We're going to do some work with tkinter. We'll produce a form with textboxes, labels and a button that you can click. From now on, we'll assume you've upgraded to a version of Python 3 or greater. (Python 2 will be phased out, eventually.)
Start a new project and add a Python file. At the top of the blank file, import tkinter:
import tkinter as tk
After tkinter we have as tk. This is so that we don't have to keep typing tkinter every time we want a form object. We can just use the tk variable.
We still need to set up a Tk object, though. So add this line below the one you have:
form = tk.Tk()
This sets up a variable that we've called form. It means you can refer to the form object with just the word form. Type the word form on the next line. Now type a dot. You should see a popup box appear with things you can do with your new form object:
Now type a letter t. The list should show you an option for title:
Double click title to add it to your code. Now type a pair of round brackets. In between the round brackets of title type "My First Form" (with the quote marks, either single or double).
In order for your form to stay on screen and not disappear, you need to add the mainloop function. Add this line:
Your code should look like this:
You can run your program now. What you should see is a blank form with your title at the top. Here's what it looks like in Windows 10:
If you're coding on a different operating system, your form will look different to the one above.
If you're using Linux and you get an error that says "ImportError: No named _tkinter, please install the python3-tk package" then open up a terminal window. Type (or copy and paste) the following:
sudo apt-get install python3-tk
You may need to close down PyCharm and try again.
Close your form down. (You can click the feather icon and select close from the menu that appears. Or just click the X symbol in the title bar.) Now let's add a label to the form.
Just before your mainloop line, add the following:
myLabel = tk.Label(form, text="This is a Label")
The first item between the round brackets of Label is form. This should be the variable name that holds your form object. We called ours form, but it doesn't have to be called form. That's just a variable name we came up with.
After a comma, you have a wide range of choices you can use with the Label object. One of these is called text. (You'll see more soon.) After an equals sign and no spaces, type whatever text you want on your label.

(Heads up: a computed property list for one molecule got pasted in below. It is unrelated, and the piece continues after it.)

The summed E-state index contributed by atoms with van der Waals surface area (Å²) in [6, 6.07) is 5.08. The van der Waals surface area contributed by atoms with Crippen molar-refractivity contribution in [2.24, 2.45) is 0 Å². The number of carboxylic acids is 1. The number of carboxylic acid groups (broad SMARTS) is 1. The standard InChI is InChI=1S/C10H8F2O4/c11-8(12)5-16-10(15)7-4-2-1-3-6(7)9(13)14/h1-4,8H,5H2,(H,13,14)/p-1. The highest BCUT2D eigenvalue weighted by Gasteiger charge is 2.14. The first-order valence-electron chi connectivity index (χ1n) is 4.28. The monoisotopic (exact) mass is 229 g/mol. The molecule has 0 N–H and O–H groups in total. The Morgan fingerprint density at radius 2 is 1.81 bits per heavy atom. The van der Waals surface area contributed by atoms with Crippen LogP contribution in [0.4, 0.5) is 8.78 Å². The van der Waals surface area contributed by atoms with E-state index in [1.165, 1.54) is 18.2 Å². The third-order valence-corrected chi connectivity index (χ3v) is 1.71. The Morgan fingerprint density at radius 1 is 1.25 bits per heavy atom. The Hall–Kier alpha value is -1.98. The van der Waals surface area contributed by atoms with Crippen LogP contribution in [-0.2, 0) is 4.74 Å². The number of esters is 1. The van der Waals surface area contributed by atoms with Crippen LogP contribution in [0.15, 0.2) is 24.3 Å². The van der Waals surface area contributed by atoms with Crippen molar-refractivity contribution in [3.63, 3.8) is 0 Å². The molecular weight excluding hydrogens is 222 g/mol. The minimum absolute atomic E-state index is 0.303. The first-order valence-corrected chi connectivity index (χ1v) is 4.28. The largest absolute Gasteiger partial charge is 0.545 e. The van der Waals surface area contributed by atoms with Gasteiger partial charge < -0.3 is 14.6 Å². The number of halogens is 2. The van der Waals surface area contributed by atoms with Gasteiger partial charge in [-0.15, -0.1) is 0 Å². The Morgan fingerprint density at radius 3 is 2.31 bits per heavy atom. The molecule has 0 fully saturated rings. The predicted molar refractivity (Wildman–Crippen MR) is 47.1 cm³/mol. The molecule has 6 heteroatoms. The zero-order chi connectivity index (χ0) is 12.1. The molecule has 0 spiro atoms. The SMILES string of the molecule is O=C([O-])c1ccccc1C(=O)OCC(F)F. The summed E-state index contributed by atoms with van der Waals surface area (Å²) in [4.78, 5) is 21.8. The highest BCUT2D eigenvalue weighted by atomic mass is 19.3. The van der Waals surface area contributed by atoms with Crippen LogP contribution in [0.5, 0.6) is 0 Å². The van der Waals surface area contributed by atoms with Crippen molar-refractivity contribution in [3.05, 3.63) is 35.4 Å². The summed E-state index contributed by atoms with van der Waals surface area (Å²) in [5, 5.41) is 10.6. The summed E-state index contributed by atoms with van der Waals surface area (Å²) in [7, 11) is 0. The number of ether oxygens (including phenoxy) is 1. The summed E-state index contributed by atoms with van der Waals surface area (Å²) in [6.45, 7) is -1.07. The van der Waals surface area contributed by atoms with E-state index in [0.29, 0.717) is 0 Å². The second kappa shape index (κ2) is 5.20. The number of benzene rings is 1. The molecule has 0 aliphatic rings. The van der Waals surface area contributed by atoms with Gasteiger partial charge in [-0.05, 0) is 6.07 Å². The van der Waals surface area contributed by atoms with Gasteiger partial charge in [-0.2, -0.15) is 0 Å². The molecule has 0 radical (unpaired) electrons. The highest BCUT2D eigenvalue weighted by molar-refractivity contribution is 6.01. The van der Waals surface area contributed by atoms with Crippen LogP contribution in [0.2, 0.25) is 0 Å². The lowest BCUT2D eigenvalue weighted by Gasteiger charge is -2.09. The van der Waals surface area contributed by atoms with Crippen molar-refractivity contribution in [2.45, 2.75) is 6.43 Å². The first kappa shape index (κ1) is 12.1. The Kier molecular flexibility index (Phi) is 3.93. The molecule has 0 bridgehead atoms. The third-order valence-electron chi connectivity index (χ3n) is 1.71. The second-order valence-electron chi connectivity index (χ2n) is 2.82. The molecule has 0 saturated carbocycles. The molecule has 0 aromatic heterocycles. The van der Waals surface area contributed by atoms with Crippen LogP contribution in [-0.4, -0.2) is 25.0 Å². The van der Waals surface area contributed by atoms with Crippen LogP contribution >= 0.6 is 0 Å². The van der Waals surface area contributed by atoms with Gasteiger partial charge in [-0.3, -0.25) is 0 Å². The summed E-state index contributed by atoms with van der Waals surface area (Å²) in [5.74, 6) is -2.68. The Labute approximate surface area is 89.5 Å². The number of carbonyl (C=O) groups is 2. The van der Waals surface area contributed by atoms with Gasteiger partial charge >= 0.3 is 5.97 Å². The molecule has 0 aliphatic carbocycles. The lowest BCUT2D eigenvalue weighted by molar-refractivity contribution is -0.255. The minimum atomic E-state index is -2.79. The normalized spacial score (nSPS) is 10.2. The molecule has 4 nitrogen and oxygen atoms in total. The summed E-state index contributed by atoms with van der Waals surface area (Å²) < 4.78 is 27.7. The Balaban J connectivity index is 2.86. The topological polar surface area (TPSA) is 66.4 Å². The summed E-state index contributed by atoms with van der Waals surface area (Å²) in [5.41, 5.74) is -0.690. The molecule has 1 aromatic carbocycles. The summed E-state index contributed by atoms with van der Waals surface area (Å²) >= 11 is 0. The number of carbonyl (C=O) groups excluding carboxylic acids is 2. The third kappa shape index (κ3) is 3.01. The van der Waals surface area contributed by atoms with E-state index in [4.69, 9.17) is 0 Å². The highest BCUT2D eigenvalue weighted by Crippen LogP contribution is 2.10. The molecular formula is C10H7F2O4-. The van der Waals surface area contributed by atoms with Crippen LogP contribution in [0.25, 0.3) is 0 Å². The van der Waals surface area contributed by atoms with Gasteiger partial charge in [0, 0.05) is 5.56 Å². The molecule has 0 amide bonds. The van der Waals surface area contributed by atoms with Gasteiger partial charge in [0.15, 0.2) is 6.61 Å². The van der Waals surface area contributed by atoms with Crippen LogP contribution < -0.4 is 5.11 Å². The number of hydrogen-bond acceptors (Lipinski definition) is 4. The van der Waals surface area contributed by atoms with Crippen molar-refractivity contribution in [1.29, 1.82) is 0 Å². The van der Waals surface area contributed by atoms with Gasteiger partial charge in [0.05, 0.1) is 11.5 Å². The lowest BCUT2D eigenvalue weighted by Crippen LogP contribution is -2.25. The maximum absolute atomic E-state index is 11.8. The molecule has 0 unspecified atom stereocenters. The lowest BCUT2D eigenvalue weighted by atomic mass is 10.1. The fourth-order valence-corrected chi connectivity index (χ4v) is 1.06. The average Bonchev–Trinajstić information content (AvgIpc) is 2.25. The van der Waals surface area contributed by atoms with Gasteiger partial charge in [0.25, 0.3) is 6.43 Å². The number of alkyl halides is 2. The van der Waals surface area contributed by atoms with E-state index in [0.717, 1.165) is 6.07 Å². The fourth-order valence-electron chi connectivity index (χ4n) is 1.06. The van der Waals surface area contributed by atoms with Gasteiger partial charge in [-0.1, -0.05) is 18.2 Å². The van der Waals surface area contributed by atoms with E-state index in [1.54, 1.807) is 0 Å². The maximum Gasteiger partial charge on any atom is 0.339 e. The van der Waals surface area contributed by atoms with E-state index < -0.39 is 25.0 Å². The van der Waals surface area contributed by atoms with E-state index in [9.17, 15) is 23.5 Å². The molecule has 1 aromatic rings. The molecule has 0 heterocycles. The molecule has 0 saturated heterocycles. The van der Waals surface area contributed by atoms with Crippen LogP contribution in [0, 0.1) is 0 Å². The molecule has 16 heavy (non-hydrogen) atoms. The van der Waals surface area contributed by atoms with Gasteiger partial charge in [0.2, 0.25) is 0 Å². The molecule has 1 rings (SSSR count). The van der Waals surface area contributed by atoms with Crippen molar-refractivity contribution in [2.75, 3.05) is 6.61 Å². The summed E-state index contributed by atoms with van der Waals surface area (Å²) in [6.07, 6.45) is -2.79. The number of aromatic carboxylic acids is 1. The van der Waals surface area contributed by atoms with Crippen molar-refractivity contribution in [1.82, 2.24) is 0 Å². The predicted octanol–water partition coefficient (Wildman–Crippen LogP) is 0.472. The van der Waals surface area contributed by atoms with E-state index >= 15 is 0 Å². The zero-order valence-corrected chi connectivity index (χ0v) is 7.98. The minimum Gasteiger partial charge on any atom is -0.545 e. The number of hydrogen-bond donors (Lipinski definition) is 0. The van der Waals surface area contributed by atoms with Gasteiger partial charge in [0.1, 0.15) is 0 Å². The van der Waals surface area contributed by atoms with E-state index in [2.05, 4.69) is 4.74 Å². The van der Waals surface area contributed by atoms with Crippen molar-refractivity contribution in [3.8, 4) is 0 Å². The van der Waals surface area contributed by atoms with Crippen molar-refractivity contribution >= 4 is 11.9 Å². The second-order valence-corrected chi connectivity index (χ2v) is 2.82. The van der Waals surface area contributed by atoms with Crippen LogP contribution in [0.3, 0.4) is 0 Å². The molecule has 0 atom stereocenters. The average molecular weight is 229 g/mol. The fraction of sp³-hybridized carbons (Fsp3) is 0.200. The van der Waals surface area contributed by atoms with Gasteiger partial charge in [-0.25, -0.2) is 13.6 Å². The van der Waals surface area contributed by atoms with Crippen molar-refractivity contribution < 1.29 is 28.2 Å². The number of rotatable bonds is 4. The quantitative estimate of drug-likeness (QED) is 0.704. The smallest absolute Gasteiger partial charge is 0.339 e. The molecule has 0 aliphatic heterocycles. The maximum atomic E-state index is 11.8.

Finally, add this line:
Your code should look like this:
The pack at the end of the myLabel variable is something called a layout manager. There are two others to choose from, grid and place. The pack layout simply packs objects onto your form wherever there is space. It's not used for precision placement of form controls, but used for a nice, quick an easy solution. We'll use the grid layout in a later tutorial.
If you like, you can add the pack after label:
myLabel = tk.Label(form, text="This is a Label").pack()
But it looks a lot less confusing on a separate line.
Run your program. Your form will look rather small:
Your form might be so small on Windows and Linux that you have to drag the edges to increase the size.
The reason it's so small is that by default, a label will be just big enough to hold its text. You can add a height and width between the round brackets of Label:
myLabel = tk.Label(form, text="This is a Label", width=25, height=5)
Make a note of where all the commas are in the above code. There's one after the text and one before height. But you just set numbers for the width and height parameters.
So that you can see your label, you can add a background colour with the bg parameters:
myLabel = tk.Label(form, text="This is a Label", width=25, height=5, bg="red")
Before you try it out your code should look like this:
Run your form again:
You may need to drag the edges to see the same as ours.
Now add another label:
myLabelTwo = tk.Label(form, text="This is also a Label", bg="blue")
Make sure you add myLabelTwo.pack() just before the mainloop line. Here's what your code should look like:
Run your form to see this:
The black text on a blue background is hard to see. To remedy that, there's an fg parameter, short for foreground. Change your second label line to this:
myLabelTwo = tk.Label(form, text="This is also a Label", bg="blue", fg="white")
Run your program again and the second label should be more readable:
You can change the font type as well:
font="font_type, font_size, bold, italic"
Try it out. Add a font parameter after the fg one:
tk.Label(form, text="This is also a Label", bg="blue", fg="white", font="Arial 14 bold italic")
Notice that your font information goes between quote marks and that you don't need any commas before the first and last quotes.
You can have more than one line on your labels (you can even have images, which we'll do in the database section). To add new lines, just use the newline characters (\n) in your text parameter. Like this:
myLabelTwo = tk.Label(form, text="This is also a Label \n and has a second line")
To position the text in your labels, you can use the anchor parameter. The default is center (American spelling). The others use compass points:
The points you can use are (all in lowercase): n, e, s, w, ne, se, sw, nw. Try this on your first label:
tk.Label(form, text="This is a Label", width=25, height=5, bg="red", anchor="w")
Run your program and you should see the text aligned to the left. Try out the other compass points and see what they look like.
For aligning multiple lines of text, you can add the justify parameter. The options to use after an equals sign are left, right, center (American spelling, and the default). Try this on your second label:
tk.Label(form, text="This is also a Label\nand has a second line",
font="Arial 10 bold italic",
Notice that we've closed up the space around the \n characters.
In the next lesson, we'll design a text entry form in a grid layout.